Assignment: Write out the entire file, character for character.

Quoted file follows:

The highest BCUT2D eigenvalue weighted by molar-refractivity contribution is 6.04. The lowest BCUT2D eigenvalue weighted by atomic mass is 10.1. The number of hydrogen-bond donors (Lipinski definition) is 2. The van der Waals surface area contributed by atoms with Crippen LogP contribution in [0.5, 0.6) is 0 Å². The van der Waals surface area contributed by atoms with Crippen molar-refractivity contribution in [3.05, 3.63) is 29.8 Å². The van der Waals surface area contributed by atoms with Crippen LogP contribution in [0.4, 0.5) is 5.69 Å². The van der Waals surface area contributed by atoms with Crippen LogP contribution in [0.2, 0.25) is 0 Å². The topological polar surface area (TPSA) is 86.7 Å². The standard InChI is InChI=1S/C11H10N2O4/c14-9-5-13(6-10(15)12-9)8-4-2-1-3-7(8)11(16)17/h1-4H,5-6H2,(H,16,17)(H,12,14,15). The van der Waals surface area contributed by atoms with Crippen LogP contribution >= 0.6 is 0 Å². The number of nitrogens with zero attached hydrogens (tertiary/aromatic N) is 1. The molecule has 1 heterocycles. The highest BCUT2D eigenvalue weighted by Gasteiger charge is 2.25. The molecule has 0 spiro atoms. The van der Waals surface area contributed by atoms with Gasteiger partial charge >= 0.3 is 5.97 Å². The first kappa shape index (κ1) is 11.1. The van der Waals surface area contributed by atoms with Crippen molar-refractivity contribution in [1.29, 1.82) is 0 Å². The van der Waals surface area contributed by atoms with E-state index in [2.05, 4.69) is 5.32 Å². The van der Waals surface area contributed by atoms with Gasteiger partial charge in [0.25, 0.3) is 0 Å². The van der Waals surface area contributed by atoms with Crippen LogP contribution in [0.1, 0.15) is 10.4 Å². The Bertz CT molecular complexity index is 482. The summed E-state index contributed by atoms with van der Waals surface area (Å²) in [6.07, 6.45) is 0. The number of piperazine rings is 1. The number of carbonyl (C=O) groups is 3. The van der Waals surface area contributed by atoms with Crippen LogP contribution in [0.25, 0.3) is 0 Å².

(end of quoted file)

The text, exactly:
The highest BCUT2D eigenvalue weighted by molar-refractivity contribution is 6.04. The lowest BCUT2D eigenvalue weighted by atomic mass is 10.1. The number of hydrogen-bond donors (Lipinski definition) is 2. The van der Waals surface area contributed by atoms with Crippen LogP contribution in [0.5, 0.6) is 0 Å². The van der Waals surface area contributed by atoms with Crippen molar-refractivity contribution in [3.05, 3.63) is 29.8 Å². The van der Waals surface area contributed by atoms with Crippen LogP contribution in [0.4, 0.5) is 5.69 Å². The van der Waals surface area contributed by atoms with Crippen LogP contribution in [0.2, 0.25) is 0 Å². The topological polar surface area (TPSA) is 86.7 Å². The standard InChI is InChI=1S/C11H10N2O4/c14-9-5-13(6-10(15)12-9)8-4-2-1-3-7(8)11(16)17/h1-4H,5-6H2,(H,16,17)(H,12,14,15). The van der Waals surface area contributed by atoms with Crippen LogP contribution >= 0.6 is 0 Å². The number of nitrogens with zero attached hydrogens (tertiary/aromatic N) is 1. The molecule has 1 heterocycles. The highest BCUT2D eigenvalue weighted by Gasteiger charge is 2.25. The molecule has 0 spiro atoms. The van der Waals surface area contributed by atoms with Gasteiger partial charge >= 0.3 is 5.97 Å². The first kappa shape index (κ1) is 11.1. The van der Waals surface area contributed by atoms with Crippen molar-refractivity contribution in [1.29, 1.82) is 0 Å². The van der Waals surface area contributed by atoms with E-state index in [2.05, 4.69) is 5.32 Å². The van der Waals surface area contributed by atoms with Gasteiger partial charge in [0.25, 0.3) is 0 Å². The van der Waals surface area contributed by atoms with Crippen LogP contribution in [0.1, 0.15) is 10.4 Å². The Bertz CT molecular complexity index is 482. The summed E-state index contributed by atoms with van der Waals surface area (Å²) in [6.07, 6.45) is 0. The number of piperazine rings is 1. The number of carbonyl (C=O) groups is 3. The van der Waals surface area contributed by atoms with Crippen LogP contribution in [0.25, 0.3) is 0 Å².